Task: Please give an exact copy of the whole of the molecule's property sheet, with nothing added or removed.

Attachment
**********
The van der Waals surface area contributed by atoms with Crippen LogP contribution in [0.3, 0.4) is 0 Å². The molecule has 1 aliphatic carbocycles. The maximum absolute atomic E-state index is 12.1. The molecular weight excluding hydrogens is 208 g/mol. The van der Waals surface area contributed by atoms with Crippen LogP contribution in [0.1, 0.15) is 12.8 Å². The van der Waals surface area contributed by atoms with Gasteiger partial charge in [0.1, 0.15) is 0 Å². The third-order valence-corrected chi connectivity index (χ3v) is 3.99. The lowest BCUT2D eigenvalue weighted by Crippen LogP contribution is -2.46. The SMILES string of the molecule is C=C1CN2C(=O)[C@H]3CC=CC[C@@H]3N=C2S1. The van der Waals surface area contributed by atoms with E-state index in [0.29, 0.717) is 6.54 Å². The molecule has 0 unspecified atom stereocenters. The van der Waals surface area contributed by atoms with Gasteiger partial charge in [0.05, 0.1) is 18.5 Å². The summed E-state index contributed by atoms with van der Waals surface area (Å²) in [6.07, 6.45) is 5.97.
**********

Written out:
The van der Waals surface area contributed by atoms with Crippen LogP contribution in [0.3, 0.4) is 0 Å². The molecule has 1 aliphatic carbocycles. The maximum absolute atomic E-state index is 12.1. The molecular weight excluding hydrogens is 208 g/mol. The van der Waals surface area contributed by atoms with Crippen LogP contribution in [0.1, 0.15) is 12.8 Å². The van der Waals surface area contributed by atoms with Gasteiger partial charge in [0.1, 0.15) is 0 Å². The third-order valence-corrected chi connectivity index (χ3v) is 3.99. The lowest BCUT2D eigenvalue weighted by Crippen LogP contribution is -2.46. The SMILES string of the molecule is C=C1CN2C(=O)[C@H]3CC=CC[C@@H]3N=C2S1. The van der Waals surface area contributed by atoms with E-state index in [0.29, 0.717) is 6.54 Å². The molecule has 0 unspecified atom stereocenters. The van der Waals surface area contributed by atoms with Gasteiger partial charge in [0.05, 0.1) is 18.5 Å². The summed E-state index contributed by atoms with van der Waals surface area (Å²) in [6.07, 6.45) is 5.97.